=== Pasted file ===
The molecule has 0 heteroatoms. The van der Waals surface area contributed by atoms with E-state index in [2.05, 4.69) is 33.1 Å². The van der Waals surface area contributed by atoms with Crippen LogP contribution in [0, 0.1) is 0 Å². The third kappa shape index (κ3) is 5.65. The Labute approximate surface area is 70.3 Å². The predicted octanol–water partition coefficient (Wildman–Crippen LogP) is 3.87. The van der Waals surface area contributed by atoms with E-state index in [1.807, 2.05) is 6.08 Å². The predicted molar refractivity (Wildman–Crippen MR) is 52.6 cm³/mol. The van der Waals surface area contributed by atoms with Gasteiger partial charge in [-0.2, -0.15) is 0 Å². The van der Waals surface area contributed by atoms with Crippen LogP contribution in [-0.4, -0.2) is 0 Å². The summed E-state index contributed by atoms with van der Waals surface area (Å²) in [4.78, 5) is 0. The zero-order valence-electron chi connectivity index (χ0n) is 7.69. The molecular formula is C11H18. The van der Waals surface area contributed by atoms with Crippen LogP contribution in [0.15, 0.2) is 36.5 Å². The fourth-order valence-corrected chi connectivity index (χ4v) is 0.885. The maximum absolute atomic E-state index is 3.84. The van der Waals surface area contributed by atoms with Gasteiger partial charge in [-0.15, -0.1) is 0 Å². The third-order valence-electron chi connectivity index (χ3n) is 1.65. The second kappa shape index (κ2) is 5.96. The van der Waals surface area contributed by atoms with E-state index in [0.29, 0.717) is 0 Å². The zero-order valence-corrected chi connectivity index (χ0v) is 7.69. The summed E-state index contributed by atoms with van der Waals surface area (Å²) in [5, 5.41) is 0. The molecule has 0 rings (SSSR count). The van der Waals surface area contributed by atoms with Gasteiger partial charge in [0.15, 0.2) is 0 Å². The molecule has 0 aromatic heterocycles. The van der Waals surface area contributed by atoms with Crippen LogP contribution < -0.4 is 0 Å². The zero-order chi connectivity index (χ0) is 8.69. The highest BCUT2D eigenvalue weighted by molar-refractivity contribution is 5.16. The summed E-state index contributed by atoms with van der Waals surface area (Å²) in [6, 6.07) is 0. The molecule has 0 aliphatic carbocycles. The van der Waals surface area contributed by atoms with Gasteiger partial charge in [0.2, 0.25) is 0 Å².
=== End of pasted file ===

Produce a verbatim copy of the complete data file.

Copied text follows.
The molecule has 0 heteroatoms. The van der Waals surface area contributed by atoms with E-state index in [2.05, 4.69) is 33.1 Å². The van der Waals surface area contributed by atoms with Crippen LogP contribution in [0, 0.1) is 0 Å². The third kappa shape index (κ3) is 5.65. The Labute approximate surface area is 70.3 Å². The predicted octanol–water partition coefficient (Wildman–Crippen LogP) is 3.87. The van der Waals surface area contributed by atoms with E-state index in [1.807, 2.05) is 6.08 Å². The predicted molar refractivity (Wildman–Crippen MR) is 52.6 cm³/mol. The van der Waals surface area contributed by atoms with Gasteiger partial charge in [-0.2, -0.15) is 0 Å². The van der Waals surface area contributed by atoms with Crippen LogP contribution in [-0.4, -0.2) is 0 Å². The summed E-state index contributed by atoms with van der Waals surface area (Å²) in [4.78, 5) is 0. The zero-order valence-electron chi connectivity index (χ0n) is 7.69. The molecular formula is C11H18. The van der Waals surface area contributed by atoms with Crippen LogP contribution in [0.15, 0.2) is 36.5 Å². The fourth-order valence-corrected chi connectivity index (χ4v) is 0.885. The maximum absolute atomic E-state index is 3.84. The van der Waals surface area contributed by atoms with Gasteiger partial charge in [-0.15, -0.1) is 0 Å². The third-order valence-electron chi connectivity index (χ3n) is 1.65. The second kappa shape index (κ2) is 5.96. The van der Waals surface area contributed by atoms with E-state index in [0.29, 0.717) is 0 Å². The zero-order valence-corrected chi connectivity index (χ0v) is 7.69. The summed E-state index contributed by atoms with van der Waals surface area (Å²) in [5, 5.41) is 0. The molecule has 0 rings (SSSR count). The van der Waals surface area contributed by atoms with Gasteiger partial charge in [0.15, 0.2) is 0 Å². The molecule has 0 aromatic heterocycles. The van der Waals surface area contributed by atoms with Crippen LogP contribution < -0.4 is 0 Å². The zero-order chi connectivity index (χ0) is 8.69. The highest BCUT2D eigenvalue weighted by molar-refractivity contribution is 5.16. The summed E-state index contributed by atoms with van der Waals surface area (Å²) in [6, 6.07) is 0. The molecule has 0 aliphatic carbocycles. The van der Waals surface area contributed by atoms with Gasteiger partial charge in [0.2, 0.25) is 0 Å².